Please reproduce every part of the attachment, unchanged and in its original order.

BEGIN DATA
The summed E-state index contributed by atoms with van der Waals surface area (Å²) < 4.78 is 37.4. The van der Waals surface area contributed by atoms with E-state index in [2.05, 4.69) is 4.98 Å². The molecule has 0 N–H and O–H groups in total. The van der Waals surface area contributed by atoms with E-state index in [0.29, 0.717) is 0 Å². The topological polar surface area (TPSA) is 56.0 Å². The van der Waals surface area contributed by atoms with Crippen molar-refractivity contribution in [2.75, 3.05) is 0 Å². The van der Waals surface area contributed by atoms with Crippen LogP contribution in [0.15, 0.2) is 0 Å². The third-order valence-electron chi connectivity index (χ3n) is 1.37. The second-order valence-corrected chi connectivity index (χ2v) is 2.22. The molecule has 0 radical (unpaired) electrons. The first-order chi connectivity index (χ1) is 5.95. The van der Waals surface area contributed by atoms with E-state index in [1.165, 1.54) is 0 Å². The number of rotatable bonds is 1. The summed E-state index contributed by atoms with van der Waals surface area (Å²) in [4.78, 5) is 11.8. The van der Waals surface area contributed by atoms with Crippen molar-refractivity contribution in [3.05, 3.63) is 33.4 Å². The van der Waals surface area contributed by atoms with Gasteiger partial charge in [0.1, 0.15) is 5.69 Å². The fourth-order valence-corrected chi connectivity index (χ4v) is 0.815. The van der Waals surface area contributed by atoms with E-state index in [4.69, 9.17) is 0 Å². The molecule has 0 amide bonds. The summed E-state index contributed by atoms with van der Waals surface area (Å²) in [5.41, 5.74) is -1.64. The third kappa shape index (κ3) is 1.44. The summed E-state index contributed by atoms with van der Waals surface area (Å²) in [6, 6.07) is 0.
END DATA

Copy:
The summed E-state index contributed by atoms with van der Waals surface area (Å²) < 4.78 is 37.4. The van der Waals surface area contributed by atoms with E-state index in [2.05, 4.69) is 4.98 Å². The molecule has 0 N–H and O–H groups in total. The van der Waals surface area contributed by atoms with E-state index in [0.29, 0.717) is 0 Å². The topological polar surface area (TPSA) is 56.0 Å². The van der Waals surface area contributed by atoms with Crippen molar-refractivity contribution in [2.75, 3.05) is 0 Å². The van der Waals surface area contributed by atoms with Crippen LogP contribution in [0.15, 0.2) is 0 Å². The third-order valence-electron chi connectivity index (χ3n) is 1.37. The second-order valence-corrected chi connectivity index (χ2v) is 2.22. The molecule has 0 radical (unpaired) electrons. The first-order chi connectivity index (χ1) is 5.95. The van der Waals surface area contributed by atoms with E-state index in [1.165, 1.54) is 0 Å². The number of rotatable bonds is 1. The summed E-state index contributed by atoms with van der Waals surface area (Å²) in [4.78, 5) is 11.8. The van der Waals surface area contributed by atoms with Crippen molar-refractivity contribution in [3.05, 3.63) is 33.4 Å². The van der Waals surface area contributed by atoms with Gasteiger partial charge in [0.1, 0.15) is 5.69 Å². The fourth-order valence-corrected chi connectivity index (χ4v) is 0.815. The van der Waals surface area contributed by atoms with E-state index in [4.69, 9.17) is 0 Å². The molecule has 0 amide bonds. The summed E-state index contributed by atoms with van der Waals surface area (Å²) in [5.41, 5.74) is -1.64. The third kappa shape index (κ3) is 1.44. The summed E-state index contributed by atoms with van der Waals surface area (Å²) in [6, 6.07) is 0.